But I, by your great love,
can come into your house;
in reverence I bow down
toward your holy temple.–Psalm 5:7
Although I am primarily a runner–and recently a bike rider–I do now and again lift weights. Years ago, when I was in high school, I really got into lifting weights. During my junior year, I quit the wrestling team when faced with the choice between suffering through Thanksgiving break or making weight. I opted for turkey. After that, I started going to the gym each day rather than to wrestling practice, and through months of work, I saw some very good outcomes.
Today, when I’m on the machines at Planet Fitness, I see the weight lifters. They’re in the squat racks performing unusual exercises. They carry clipboards to record their routines. My limited weight lifting is simple enough that I can keep track of my routine in my head.
Weight lifting can be addictive. You get that rush of blood to your muscles without making your lungs and heart feel as if they’re going to explode. Your muscles swell up after the workout so you feel like Arnold, plus, over time, they get bigger. You get stronger. Strong is good.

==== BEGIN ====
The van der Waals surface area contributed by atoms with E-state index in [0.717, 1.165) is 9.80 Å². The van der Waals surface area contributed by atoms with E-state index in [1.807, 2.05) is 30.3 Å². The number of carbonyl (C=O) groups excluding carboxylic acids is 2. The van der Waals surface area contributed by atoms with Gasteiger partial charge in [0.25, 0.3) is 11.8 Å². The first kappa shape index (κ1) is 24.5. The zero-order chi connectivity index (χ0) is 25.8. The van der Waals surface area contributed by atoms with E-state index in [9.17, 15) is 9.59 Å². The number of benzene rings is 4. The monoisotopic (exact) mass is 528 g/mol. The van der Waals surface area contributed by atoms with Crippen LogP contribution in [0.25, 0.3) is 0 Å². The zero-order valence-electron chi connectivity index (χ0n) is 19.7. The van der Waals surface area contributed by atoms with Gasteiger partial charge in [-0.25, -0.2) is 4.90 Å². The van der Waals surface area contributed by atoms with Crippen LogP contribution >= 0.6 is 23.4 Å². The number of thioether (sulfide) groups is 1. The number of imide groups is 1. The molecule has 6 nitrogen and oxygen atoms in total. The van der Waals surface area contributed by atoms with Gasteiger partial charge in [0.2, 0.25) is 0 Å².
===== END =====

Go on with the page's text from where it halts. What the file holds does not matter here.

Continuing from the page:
Strength is good, whether it be how much you can bench press, how fast you can move a bicycle, or how far you can hit a golf ball. It’s good to be strong in front of the buffet or when tempted to squander your money. But as useful as strength is on this earth, it does absolutely zero good when we come before God.
You think you’re strong? God can out lift you, out run you, and out jump you. His self control, His wealth, and His skill can make yours seem puny. Come before Him saying, “I am strong,” and He may very well show you that you are not strong.
In this world, I possess some strength, but only when I come before my God in reverence, only when I bow, can I enter His house. And frankly, if I cannot enter that house, then all the strength in all the other places of this world isn’t worth a five-pound dumbbell.